Even though it has an excellent documentation, I would like to highlight some cool features of Aribas here so that it will make a best impression to you, so the next time you need to work with cryptography or any math project involving large integers, you can jump into this tool straightaway, the main motivation for me to write about this is I could find this highly effective tool only after a rigorous search for a large integer math library.

1. Downloading, Invoking the Aribas interpreter |

2. Aribas Settings |

3. Scripting in Aribas |

4. Important Large Integer Math functions in Aribas |

5. A small tip (write it in your memory).. |

I am confident that once you skim through these sections, you will be bookmarking Aribas, thanks Prof. Dr. Otto Forste for this great tool.

Aribas is a lightweight tool which you can download from here, its available on all flavors of UNIX and Windows.

To invoke the interactive interpreter (something similar to the one in languages like python), unzip Aribas archive (aribasw.zip) and run aribasw executable from aribas directory, you are all set you explore the math world in seconds!

A couple of important Aribas settings which comes to my mind are

2.1. Floating Point Precision Settings

This is something you can configure through the interactive interpreter GUI (Aribasw -> Preferences -> FloatPrec) or in command line using the set_floatprec() function, depending on the precision, your floating point results will vary, for example consider the value of pi (22/7), the difference in results with floating point precisions set to 32 and 128 are shown below.

==> set_floatprec(32).

-: 32

==> 22/7.

-: 3.14285714

==> set_floatprec(128).

-: 128

==> 22/7.

-: 3.14285_71428_57142_85714_28571_42857_14285_7

==>

2.2 Memory Settings

Since large integer math is a memory intensive operation and also Aribas is a language in itself, it uses its own heap and you can specify the memory size (in KB) which Aribas can use to execute your code (between 512KB to 32MB), something similar to specifying the heap size for JVM, for example you can specify a heap size of 10MB for Aribas by invoking Aribas with the -m option shown below

aribasw -m10000 (Uses upto 10MB)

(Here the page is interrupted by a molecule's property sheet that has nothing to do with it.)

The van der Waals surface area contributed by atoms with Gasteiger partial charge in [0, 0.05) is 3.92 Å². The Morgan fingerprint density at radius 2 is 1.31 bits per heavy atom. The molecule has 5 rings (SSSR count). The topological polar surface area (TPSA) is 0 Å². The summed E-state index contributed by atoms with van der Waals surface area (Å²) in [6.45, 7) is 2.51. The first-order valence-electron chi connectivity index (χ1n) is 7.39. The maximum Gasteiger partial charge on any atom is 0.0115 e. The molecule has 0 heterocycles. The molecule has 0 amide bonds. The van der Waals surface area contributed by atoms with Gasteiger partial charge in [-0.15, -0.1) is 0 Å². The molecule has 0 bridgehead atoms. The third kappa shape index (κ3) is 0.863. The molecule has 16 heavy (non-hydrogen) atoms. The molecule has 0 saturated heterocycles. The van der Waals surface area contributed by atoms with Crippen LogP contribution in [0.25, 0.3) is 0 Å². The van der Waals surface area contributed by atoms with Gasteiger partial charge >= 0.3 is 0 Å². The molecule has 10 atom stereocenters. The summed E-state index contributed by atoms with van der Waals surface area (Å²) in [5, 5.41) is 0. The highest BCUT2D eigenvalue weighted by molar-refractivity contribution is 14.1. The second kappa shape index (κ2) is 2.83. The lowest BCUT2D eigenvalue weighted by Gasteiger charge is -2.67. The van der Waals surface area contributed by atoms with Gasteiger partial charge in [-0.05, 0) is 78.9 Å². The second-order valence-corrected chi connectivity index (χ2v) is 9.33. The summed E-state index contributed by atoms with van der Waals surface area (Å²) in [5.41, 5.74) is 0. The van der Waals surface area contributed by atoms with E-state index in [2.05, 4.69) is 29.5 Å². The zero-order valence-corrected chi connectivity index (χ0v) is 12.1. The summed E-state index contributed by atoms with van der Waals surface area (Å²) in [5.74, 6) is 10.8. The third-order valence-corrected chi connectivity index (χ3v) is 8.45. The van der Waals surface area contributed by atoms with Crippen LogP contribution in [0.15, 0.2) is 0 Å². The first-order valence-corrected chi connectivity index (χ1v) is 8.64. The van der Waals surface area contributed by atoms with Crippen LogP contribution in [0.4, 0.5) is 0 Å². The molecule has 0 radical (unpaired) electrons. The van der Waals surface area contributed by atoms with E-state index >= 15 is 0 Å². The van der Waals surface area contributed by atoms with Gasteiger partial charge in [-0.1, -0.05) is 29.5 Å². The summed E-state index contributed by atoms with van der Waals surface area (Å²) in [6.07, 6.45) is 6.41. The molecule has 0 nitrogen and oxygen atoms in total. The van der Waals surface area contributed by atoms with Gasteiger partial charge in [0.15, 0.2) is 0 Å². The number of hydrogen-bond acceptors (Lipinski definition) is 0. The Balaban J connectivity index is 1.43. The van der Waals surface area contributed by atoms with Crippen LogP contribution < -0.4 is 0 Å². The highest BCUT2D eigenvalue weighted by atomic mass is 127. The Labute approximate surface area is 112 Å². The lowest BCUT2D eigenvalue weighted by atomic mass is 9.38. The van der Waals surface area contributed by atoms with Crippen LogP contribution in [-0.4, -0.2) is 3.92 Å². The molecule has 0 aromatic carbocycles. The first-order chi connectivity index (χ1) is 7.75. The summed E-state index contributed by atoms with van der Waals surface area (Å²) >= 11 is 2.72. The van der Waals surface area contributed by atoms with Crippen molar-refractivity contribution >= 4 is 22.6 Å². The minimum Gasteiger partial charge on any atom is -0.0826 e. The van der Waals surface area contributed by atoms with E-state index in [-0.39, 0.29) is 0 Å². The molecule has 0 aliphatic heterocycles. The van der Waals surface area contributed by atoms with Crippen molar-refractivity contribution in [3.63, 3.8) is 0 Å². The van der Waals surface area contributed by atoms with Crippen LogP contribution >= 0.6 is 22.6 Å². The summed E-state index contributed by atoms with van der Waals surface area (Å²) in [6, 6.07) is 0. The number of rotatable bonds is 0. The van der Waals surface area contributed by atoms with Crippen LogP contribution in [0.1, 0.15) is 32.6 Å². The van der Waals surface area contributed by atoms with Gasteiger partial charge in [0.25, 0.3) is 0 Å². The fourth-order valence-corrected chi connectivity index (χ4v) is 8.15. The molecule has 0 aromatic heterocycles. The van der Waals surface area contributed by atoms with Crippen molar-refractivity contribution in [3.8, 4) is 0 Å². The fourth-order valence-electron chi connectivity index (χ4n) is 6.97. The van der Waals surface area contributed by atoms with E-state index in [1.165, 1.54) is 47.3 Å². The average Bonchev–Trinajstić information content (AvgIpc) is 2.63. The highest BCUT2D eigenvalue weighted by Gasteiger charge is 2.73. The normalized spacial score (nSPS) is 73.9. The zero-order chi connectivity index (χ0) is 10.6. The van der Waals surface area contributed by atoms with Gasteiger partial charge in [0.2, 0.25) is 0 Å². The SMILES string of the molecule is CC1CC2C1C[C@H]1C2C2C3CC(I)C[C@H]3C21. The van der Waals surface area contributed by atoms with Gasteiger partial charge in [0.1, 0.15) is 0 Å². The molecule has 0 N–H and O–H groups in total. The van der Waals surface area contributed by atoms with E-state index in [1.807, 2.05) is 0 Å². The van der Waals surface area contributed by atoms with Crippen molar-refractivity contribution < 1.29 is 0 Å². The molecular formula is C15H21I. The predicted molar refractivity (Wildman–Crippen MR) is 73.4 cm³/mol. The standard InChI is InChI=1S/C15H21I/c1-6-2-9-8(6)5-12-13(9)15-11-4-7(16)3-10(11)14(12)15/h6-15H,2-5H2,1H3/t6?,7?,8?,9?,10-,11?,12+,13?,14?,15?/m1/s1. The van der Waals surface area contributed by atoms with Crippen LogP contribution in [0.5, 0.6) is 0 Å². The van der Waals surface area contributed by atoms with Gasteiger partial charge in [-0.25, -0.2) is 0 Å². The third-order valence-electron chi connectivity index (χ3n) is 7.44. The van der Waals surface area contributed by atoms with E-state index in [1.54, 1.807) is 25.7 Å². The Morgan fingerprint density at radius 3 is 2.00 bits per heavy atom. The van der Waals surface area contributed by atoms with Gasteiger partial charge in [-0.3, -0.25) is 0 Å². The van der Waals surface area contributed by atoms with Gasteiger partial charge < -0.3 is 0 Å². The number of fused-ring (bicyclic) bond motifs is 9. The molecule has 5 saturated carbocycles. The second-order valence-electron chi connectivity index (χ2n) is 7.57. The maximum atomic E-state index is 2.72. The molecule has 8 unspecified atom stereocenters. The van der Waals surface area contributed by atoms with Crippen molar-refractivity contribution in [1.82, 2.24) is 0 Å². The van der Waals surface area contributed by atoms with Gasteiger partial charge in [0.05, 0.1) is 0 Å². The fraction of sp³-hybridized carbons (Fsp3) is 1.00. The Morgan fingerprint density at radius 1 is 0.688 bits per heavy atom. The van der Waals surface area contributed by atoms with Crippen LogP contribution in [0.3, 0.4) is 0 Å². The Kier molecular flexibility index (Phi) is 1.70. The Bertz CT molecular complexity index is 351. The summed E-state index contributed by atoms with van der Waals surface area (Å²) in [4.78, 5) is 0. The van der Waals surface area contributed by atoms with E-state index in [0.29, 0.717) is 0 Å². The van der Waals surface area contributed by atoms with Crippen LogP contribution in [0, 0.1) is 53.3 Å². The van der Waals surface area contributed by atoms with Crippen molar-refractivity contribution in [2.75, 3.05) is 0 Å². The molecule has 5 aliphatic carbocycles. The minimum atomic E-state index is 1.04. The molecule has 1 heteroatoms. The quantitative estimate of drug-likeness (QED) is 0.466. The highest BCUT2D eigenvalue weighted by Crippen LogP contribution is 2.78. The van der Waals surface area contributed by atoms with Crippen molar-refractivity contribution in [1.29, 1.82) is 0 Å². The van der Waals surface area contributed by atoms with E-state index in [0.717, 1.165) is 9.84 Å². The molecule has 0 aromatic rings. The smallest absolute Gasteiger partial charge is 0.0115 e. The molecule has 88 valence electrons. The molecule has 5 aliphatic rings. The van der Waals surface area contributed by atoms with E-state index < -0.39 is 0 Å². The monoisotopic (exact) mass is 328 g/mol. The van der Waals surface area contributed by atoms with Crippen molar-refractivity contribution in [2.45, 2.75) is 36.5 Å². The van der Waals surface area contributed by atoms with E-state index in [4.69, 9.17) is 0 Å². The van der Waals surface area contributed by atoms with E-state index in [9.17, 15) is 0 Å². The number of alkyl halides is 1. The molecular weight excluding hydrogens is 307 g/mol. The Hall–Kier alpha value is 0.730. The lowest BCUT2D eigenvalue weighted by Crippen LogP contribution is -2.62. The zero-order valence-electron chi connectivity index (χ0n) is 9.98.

Another useful function is memavail() which you can invoke to get the reserved/free memory available, for the above invocation of Aribas (with heap size of 10MB), the results I got were shown below.

==> memavail().

total number of garbage collections: 0

5091840 Bytes reserved; 5091840 Bytes active (44 used, 5091796 free)

58079 Bytes free for user defined symbols and symbol names

-: 4972

==>

Aribas is a complete language in itself for its purpose of large integer math support, this means it has control structures like if-else, looping constructs like for, while, file handling routines, I/O, different data types like Arrays, Strings, etc, in short you can have your own Aribas project with multiple source files for developing a tool which may solve your problem.

Look at some sample Aribas scripts here to understand the coding part of it.

4.1 Computing multiplicative inverse

This is an important function used frequently in cryptography and other math algorithms, the multiplicative inverse, multiplicative inverse of a and b is an integer m where (a * m) % b = 1

The multiplicative inverse of 5 and 24 is 5.

==> mod_inverse(5, 24).

-: 5

==>

The multiplicative inverse of 6 and 31 is 26.

==> mod_inverse(6, 31).

-: 26

==>

4.2 Factorization and Prime numbers

There are several functions available for factoring a number using different algorithms which will be handy for researchers, like the quadratic sieve factorization algorithm shown below.

==> qs_factorize(437). (437 = 23 * 19)

-: 19

==>

Another function I found very useful is finding the next prime number

==> next_prime(35).

-: 37

==>

And primality tests

==> prime32test(119). (17 * 7)

-: 0 (false)

==> prime32test(179).

-: 1 (true)

==>

==> qs_factorize(437). (437 = 23 * 19)

-: 19

==>

Another function I found very useful is finding the next prime number

==> next_prime(35).

-: 37

==>

And primality tests

==> prime32test(119). (17 * 7)

-: 0 (false)

==> prime32test(179).

-: 1 (true)

==>

Believe me, these functions will reduce your effort greatly when you dealing with very large numbers.

For users of other scripting languages like python, this is something which needs to be bootstrapped in mind when you program in Aribas, end all your statements with a dot (.), please don't ask me how many times I keyed in Enter before doing that :).